Interview: Dropkick Murphys — "We've become a St. Paddy's Day Destination"
Sun, 14 Mar 2010 17:18:26
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Dropkick Murphys might as well be Boston's musical equivalent of the Red Sox.
The celtic punk legends are such an important part of the city's cultural fabric that they completely take over the famed Lansdowne St.—home of Fenway Park—annually for a barrage of St. Patrick's Day shows. The street is bustling with fans from all over the world just itching to celebrate St. Paddy's day with Boston's epic punk masters. However, everybody can experience Dropkick's on St. Paddy's day with Live On Lansdowne, Boston MA—a brand new live collection culled from the Lansdowne residency. The CD/DVD collection is the perfect way to celebrate St. Paddy's day—although it doesn't come with a 6-pack…
Dropkick Murphys mainman Al Barr talked to ARTISTdirect.com editor and Dolor author Rick Florino for this exclusive interview about Live On Lansdowne, rocking St. Paddy's day and his favorite movies.
Live On Lansdowne, Boston MA is your second live record. What do you feel like you did differently this time?
It's a whole different band. We've put out three studio albums since the last live record; and it's been nine years. There's been a lot of growth, and a lot has changed. So we decided it was time for another live album.
Your Lansdowne Street shows have become legendary. Do you feel like this collection allows Boston outsiders a definitive look at this tradition?
Yeah, most definitely, we've gone from doing two or three shows to seven in six days. This is our second year doing that schedule. It's become a St. Paddy's Day Destination point. People travel from all over the world and all over the country for this show.
Boston hasn't had too many bands that are intrinsically tied to the city's identity. Dropkick Murphys have become a true part of Boston's cultural identity.
It seems that way. There are definitely other bands that have tied themselves to Boston. I wouldn't want to put us on a list and say, "We're number one, and this band is that…" However, the band is definitely embedded in Boston's fabric. New Englanders are a little different than people anywhere else you go in the country. We always say that if we were from Sacramento, we'd be singing about Sacramento. It just depends on where you came from. But I think that the band has always tied itself to the mast of Boston and we're sailing on it.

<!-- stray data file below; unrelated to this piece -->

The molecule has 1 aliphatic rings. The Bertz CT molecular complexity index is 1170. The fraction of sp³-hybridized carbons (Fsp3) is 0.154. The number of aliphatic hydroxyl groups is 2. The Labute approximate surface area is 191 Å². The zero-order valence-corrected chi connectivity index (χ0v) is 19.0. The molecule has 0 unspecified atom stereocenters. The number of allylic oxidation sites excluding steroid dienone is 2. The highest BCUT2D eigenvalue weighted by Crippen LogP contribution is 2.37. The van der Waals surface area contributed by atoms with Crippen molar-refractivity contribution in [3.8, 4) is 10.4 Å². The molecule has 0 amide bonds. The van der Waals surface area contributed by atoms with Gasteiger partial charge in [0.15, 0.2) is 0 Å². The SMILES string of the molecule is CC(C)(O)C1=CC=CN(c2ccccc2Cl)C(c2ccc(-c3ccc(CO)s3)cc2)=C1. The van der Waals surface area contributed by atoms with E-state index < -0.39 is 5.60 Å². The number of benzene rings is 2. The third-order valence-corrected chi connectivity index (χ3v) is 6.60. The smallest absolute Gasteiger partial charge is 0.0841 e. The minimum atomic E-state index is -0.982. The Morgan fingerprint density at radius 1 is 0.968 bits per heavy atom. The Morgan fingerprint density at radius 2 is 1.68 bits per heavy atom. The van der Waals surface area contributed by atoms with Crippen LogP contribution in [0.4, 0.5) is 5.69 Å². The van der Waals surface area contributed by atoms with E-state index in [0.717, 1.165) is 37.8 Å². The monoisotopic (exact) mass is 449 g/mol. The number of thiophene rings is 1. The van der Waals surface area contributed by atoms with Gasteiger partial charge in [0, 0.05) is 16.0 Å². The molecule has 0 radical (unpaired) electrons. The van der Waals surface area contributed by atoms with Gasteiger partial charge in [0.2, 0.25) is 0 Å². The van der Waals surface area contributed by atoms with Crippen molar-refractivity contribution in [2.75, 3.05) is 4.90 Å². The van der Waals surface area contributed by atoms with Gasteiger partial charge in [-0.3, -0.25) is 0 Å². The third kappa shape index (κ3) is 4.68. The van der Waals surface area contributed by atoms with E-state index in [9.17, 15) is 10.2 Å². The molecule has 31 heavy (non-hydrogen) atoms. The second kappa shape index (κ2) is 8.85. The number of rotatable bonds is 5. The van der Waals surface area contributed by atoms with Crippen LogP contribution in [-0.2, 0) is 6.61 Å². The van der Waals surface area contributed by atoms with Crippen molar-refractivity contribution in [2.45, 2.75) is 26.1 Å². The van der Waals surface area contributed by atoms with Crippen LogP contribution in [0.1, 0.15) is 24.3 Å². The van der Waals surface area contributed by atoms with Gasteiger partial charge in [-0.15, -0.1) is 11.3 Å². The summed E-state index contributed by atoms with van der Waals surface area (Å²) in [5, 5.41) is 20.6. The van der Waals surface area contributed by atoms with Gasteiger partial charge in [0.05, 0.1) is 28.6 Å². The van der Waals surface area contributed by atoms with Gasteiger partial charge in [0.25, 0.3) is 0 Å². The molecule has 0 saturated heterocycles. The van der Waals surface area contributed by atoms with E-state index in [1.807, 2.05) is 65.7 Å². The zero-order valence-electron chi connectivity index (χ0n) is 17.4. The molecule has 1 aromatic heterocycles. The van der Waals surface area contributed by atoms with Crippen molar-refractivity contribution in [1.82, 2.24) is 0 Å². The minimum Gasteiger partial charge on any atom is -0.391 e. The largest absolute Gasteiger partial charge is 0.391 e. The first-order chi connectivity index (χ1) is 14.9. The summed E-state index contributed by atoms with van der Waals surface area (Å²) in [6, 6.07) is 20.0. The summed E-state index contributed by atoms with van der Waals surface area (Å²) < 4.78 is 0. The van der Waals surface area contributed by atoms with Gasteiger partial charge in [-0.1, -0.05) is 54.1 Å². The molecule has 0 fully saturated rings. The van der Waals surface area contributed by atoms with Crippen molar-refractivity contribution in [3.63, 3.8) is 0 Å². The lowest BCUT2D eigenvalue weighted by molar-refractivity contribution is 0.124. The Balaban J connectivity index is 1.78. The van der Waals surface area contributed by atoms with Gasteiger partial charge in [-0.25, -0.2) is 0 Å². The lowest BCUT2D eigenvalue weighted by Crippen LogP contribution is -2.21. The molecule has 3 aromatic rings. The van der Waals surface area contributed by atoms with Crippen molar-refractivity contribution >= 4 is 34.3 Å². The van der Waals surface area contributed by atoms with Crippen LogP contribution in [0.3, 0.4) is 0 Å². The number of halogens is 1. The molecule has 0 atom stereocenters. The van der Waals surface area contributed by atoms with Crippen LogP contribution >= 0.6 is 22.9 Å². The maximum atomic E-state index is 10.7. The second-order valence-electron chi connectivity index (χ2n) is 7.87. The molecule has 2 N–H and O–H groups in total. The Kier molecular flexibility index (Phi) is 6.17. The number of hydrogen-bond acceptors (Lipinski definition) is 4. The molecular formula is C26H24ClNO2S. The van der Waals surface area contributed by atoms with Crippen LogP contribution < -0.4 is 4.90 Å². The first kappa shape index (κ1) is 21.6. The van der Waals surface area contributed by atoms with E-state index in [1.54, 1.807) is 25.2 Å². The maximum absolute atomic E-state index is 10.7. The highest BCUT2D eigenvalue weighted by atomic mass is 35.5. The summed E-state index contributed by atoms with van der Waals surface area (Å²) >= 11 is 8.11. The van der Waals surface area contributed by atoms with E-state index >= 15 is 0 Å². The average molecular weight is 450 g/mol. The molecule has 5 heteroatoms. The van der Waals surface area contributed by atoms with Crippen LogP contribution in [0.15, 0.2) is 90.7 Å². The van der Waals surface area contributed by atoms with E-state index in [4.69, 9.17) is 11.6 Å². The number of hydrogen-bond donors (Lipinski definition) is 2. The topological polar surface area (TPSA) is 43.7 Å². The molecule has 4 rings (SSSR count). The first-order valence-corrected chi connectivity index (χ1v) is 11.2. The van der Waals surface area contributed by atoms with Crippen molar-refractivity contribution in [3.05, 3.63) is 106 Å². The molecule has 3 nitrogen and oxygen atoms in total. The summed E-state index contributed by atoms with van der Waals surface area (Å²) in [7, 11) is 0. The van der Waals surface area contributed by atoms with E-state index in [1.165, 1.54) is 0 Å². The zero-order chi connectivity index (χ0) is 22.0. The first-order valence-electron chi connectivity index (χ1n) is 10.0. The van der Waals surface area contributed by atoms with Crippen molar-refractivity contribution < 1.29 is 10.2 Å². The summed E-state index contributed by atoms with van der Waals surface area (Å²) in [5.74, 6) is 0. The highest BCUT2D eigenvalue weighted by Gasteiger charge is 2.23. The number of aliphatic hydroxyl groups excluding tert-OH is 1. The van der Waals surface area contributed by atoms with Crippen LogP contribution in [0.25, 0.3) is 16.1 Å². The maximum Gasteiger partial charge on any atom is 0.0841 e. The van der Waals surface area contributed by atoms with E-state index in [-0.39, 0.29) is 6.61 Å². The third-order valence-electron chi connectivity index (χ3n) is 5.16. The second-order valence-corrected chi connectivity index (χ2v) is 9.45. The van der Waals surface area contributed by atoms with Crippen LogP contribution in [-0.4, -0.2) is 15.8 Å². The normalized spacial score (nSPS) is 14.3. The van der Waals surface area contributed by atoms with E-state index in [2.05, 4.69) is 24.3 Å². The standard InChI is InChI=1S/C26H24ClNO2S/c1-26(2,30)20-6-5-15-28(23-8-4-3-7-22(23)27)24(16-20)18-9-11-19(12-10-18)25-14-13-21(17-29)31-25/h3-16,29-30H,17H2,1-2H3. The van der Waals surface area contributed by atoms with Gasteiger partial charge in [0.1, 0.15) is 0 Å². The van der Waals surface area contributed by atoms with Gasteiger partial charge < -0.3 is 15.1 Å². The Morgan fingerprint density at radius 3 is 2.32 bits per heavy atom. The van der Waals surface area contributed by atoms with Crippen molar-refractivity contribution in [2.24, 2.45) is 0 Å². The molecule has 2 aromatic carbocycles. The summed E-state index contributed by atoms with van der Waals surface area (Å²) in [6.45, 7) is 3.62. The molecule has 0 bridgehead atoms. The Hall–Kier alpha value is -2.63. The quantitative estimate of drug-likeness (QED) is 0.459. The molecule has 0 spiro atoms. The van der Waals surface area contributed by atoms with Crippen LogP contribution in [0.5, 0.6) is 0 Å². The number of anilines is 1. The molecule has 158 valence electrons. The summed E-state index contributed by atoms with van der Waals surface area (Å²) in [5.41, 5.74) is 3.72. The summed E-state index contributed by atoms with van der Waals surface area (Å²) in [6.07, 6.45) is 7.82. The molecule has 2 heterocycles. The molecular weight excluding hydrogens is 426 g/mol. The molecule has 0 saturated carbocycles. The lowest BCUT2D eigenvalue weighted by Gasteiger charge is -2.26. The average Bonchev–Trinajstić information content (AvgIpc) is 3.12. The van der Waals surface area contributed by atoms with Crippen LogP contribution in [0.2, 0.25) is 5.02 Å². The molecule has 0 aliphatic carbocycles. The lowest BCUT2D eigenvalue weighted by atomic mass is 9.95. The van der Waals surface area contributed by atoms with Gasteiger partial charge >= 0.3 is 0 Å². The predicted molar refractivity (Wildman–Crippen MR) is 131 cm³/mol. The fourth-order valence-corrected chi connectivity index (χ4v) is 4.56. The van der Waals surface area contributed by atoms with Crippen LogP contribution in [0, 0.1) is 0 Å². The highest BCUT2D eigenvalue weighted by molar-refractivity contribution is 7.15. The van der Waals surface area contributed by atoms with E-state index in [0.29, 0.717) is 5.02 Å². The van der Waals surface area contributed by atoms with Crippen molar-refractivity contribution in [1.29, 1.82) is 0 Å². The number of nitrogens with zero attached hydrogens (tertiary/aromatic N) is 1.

When you do the St. Paddy's Day shows, is there usually one night that sticks out?
When we played these shows years ago, we would always go into them a bit cold. We'd go from doing nothing to playing. Now, we've found it's better to tour into this run. We've got 15 or so dates leading into Boston. The stop in Boston will just be a continuation of that tour. We're home, we're seeing family and friends, so it's the best of both worlds, but we're not overwhelmed by the schedule of playing because we've already gotten our tour legs under us from playing before that. As far as certain nights sticking out, it's usually the last night and then the first night. The first night, because you know that's your barometer reading of what the next few shows are going to be like. We usually do two shows a day, so it's usually the second show of the day that we're all going, “Whoa, this is like Groundhog's Day." Literally, we leave the club to go get ready for the next show and they're already queuing up for the next show [Laughs]. Light dawned on our marble heads and we realized it was best to tour before these shows.
Are there any songs that stand out especially at these shows?
When we're playing songs like "Forever" and "God Willing," they certainly mean a lot, but they can mean just as much when we're playing them somewhere else. If someone gets in touch with the band before and says, "I had a grandfather that recently died" or if we've been in touch with the families of military members that have passed away, we'll dedicate a song to them. That kind of thing always makes the performance so much more emotional. We put as much passion into the comical side of things as we would the seriousness of a song like forever. You're trying to find somewhere in there that relates to the audience so that you're connecting with the people that are coming in. You want them to feel the lyrics, words and music. It sounds hokey but that's really what we're about. That’s a Dropkicks show.
What are some of your favorite flicks?
Do you have a couple hours? [Laughs] The Departed is actually one of my favorite movies. I like Down By Law by Jim Jarmusch. I like a lot of films with Nicolas Cage—Lord of War comes to mind. Then I love classics like The Wanderers and Animal House. I really want to see Shutter Island. Dennis Lehane is such a good writer, and I really like Leonardo DiCaprio. I became a really big fan of his over the last few years.
Check out Rick Florino's new novel Dolor available now for FREE here…